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Chinese Drywall Lawsuits Kicking into High Gear

Jan 25, 2010 | Parker Waichman LLP

Some big decisions could soon be made in the  Chinese drywall litigation currently underway in federal court in New Orleans.

According to a report on, a hearing in on Friday will result in the first judicial decision on remediation and help set the standard for federal trials set to begin in March. In anticipation of the hearing, attorneys for plaintiffs and defendants have been conducting tests on seven Virginia homes to come up with estimates for how much it will cost to fix the problem.

The seven homes in Virginia – one in Virginia Beach, two in Newport News and four in Williamsburg – are intended to serve as a cross section of homes affected by the drywall across the country, said. The homes contain drywall made by Taishan Gypsum Co. Ltd., a company controlled by the Chinese government. As we reported last year, Judge Fallon issued a default judgment against Taishan for failing to respond to lawsuits. Because of the default judgment, there willl be no jury trials in these seven cases.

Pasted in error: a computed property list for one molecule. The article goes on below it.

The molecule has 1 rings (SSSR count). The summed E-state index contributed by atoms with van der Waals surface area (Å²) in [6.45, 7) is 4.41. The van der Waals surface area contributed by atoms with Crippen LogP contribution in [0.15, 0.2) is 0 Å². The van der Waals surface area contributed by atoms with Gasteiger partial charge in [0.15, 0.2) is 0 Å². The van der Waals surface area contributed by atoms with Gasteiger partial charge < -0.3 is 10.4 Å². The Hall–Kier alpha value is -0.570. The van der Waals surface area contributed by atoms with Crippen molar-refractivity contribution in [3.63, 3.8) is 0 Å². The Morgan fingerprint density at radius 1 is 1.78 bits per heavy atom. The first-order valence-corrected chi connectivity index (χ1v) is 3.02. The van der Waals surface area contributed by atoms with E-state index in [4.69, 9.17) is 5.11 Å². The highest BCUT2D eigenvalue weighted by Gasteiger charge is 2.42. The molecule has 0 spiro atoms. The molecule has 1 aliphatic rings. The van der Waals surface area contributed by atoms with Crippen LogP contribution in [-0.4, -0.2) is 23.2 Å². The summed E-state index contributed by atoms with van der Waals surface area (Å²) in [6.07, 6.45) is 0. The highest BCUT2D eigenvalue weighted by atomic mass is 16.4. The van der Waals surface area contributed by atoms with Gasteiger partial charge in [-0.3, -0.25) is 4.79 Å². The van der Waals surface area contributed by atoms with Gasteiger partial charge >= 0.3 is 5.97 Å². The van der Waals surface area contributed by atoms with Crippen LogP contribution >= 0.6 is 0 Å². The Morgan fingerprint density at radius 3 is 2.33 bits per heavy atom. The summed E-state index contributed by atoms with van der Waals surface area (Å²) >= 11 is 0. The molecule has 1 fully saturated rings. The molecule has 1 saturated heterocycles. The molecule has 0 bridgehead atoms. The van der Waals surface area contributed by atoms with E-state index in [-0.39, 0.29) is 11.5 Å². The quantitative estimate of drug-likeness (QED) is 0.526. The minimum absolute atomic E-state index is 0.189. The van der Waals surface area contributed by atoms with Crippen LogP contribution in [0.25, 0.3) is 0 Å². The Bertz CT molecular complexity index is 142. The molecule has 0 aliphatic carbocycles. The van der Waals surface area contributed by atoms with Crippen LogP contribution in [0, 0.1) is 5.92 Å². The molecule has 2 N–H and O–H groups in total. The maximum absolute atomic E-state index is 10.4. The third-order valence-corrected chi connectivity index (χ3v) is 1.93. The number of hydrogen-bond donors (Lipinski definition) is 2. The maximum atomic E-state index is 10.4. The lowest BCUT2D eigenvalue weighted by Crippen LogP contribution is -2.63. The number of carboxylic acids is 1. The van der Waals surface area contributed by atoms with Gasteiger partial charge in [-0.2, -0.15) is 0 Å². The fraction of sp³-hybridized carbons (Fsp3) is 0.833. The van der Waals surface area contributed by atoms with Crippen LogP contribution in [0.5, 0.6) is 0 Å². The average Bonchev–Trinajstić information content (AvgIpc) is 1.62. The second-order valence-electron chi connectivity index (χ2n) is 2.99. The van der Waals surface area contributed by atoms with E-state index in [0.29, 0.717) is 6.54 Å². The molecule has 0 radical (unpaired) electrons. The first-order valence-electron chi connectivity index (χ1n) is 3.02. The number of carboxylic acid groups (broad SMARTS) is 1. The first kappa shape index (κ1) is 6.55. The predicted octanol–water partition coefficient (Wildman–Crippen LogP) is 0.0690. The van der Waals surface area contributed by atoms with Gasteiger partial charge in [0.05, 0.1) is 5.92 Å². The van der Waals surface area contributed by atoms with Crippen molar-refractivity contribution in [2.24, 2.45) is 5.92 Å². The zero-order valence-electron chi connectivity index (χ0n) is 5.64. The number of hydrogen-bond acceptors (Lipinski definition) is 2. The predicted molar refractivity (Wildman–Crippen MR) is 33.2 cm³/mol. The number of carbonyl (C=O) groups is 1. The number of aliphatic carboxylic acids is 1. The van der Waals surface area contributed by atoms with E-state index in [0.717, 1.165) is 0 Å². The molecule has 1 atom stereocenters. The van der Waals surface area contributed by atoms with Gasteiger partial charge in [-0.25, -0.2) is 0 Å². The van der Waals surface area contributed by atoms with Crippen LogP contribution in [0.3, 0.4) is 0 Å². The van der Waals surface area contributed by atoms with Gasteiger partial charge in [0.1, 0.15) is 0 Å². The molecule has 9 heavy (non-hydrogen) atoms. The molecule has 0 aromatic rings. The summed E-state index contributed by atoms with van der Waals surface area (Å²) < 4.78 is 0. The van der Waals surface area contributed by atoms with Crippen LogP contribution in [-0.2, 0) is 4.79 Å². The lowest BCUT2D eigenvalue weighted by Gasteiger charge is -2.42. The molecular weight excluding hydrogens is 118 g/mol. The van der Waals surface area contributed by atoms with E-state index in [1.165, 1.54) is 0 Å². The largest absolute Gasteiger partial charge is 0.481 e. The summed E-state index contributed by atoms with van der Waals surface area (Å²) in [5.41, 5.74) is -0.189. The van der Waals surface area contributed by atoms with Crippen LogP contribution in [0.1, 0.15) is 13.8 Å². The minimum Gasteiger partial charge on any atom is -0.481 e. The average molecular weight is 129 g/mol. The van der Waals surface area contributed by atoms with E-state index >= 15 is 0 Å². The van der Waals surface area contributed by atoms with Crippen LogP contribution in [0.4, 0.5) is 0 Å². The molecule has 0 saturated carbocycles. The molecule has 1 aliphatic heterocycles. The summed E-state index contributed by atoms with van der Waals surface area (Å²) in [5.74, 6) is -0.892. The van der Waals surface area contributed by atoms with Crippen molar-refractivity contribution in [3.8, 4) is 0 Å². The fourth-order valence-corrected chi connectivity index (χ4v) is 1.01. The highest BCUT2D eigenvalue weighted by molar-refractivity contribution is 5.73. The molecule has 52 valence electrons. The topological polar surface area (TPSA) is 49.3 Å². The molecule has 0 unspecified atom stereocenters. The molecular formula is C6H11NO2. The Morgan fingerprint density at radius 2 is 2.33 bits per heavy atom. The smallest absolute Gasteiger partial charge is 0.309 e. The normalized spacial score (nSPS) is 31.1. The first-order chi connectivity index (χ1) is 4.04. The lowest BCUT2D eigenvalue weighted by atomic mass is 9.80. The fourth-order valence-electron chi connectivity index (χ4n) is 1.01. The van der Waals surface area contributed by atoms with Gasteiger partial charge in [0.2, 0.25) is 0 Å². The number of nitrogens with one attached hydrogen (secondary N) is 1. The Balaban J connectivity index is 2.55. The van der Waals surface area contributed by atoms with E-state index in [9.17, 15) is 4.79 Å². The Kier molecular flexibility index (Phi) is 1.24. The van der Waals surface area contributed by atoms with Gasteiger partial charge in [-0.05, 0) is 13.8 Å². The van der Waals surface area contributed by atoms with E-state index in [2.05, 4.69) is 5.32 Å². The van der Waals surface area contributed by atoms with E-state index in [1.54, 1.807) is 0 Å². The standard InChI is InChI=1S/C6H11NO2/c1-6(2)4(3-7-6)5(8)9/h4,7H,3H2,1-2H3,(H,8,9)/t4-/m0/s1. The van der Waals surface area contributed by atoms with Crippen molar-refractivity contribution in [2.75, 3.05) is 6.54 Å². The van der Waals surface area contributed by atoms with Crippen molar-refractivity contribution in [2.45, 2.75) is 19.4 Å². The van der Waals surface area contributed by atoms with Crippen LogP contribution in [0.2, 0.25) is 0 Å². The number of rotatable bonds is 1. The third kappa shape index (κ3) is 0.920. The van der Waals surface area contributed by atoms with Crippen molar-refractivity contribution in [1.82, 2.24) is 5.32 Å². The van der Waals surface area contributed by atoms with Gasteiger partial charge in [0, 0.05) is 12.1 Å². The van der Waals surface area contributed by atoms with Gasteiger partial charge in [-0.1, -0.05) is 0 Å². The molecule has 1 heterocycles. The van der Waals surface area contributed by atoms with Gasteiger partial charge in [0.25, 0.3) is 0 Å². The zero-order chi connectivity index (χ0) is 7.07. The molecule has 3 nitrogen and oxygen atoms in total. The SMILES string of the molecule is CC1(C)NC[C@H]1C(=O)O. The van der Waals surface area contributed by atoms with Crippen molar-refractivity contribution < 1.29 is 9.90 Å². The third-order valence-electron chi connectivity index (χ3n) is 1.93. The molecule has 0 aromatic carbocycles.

Plaintiffs attorneys will ask the judge to rule that the homes be gutted of all of the drywall and electrical wiring and appliances, including removing all copper pipes, said. Under such a plan, the cost of the work would range from $190,000 to $235,000 per home.

Because Taishan won’t be participating in Friday’s hearing, another manufacturer, Knauf Plasterboard Tianjin Co. Ltd., volunteered to study the seven homes and produce its own estimate for remediation.

Once the judge decides on a remediation plan, it will be binding only two the seven Virginia homes. However, the judge has indicated that that the outcome will “provide some guidance for similarly situated or affected properties.”

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